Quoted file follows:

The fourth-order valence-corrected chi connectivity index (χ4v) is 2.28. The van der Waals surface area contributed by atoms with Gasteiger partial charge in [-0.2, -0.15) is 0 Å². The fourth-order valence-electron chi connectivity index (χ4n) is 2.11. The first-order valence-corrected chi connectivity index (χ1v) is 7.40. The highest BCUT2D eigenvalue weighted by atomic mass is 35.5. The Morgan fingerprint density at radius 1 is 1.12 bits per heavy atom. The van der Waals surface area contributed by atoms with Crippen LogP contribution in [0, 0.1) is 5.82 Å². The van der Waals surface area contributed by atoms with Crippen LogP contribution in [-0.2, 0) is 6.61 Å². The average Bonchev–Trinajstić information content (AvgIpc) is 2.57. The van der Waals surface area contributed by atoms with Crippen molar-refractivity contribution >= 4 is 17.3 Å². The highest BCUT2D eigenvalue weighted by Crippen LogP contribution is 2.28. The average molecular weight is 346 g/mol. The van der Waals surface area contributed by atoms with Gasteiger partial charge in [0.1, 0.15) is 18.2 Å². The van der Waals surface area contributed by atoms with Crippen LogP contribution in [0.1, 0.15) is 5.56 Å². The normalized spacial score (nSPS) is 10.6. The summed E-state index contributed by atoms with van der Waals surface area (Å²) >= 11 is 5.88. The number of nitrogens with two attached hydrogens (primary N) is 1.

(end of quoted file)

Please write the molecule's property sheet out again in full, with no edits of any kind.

The fourth-order valence-corrected chi connectivity index (χ4v) is 2.28. The van der Waals surface area contributed by atoms with Gasteiger partial charge in [-0.2, -0.15) is 0 Å². The fourth-order valence-electron chi connectivity index (χ4n) is 2.11. The first-order valence-corrected chi connectivity index (χ1v) is 7.40. The highest BCUT2D eigenvalue weighted by atomic mass is 35.5. The Morgan fingerprint density at radius 1 is 1.12 bits per heavy atom. The van der Waals surface area contributed by atoms with Crippen LogP contribution in [0, 0.1) is 5.82 Å². The van der Waals surface area contributed by atoms with Crippen LogP contribution in [-0.2, 0) is 6.61 Å². The average Bonchev–Trinajstić information content (AvgIpc) is 2.57. The van der Waals surface area contributed by atoms with Crippen molar-refractivity contribution >= 4 is 17.3 Å². The highest BCUT2D eigenvalue weighted by Crippen LogP contribution is 2.28. The average molecular weight is 346 g/mol. The van der Waals surface area contributed by atoms with Gasteiger partial charge in [0.1, 0.15) is 18.2 Å². The van der Waals surface area contributed by atoms with Crippen LogP contribution in [0.1, 0.15) is 5.56 Å². The normalized spacial score (nSPS) is 10.6. The summed E-state index contributed by atoms with van der Waals surface area (Å²) >= 11 is 5.88. The number of nitrogens with two attached hydrogens (primary N) is 1.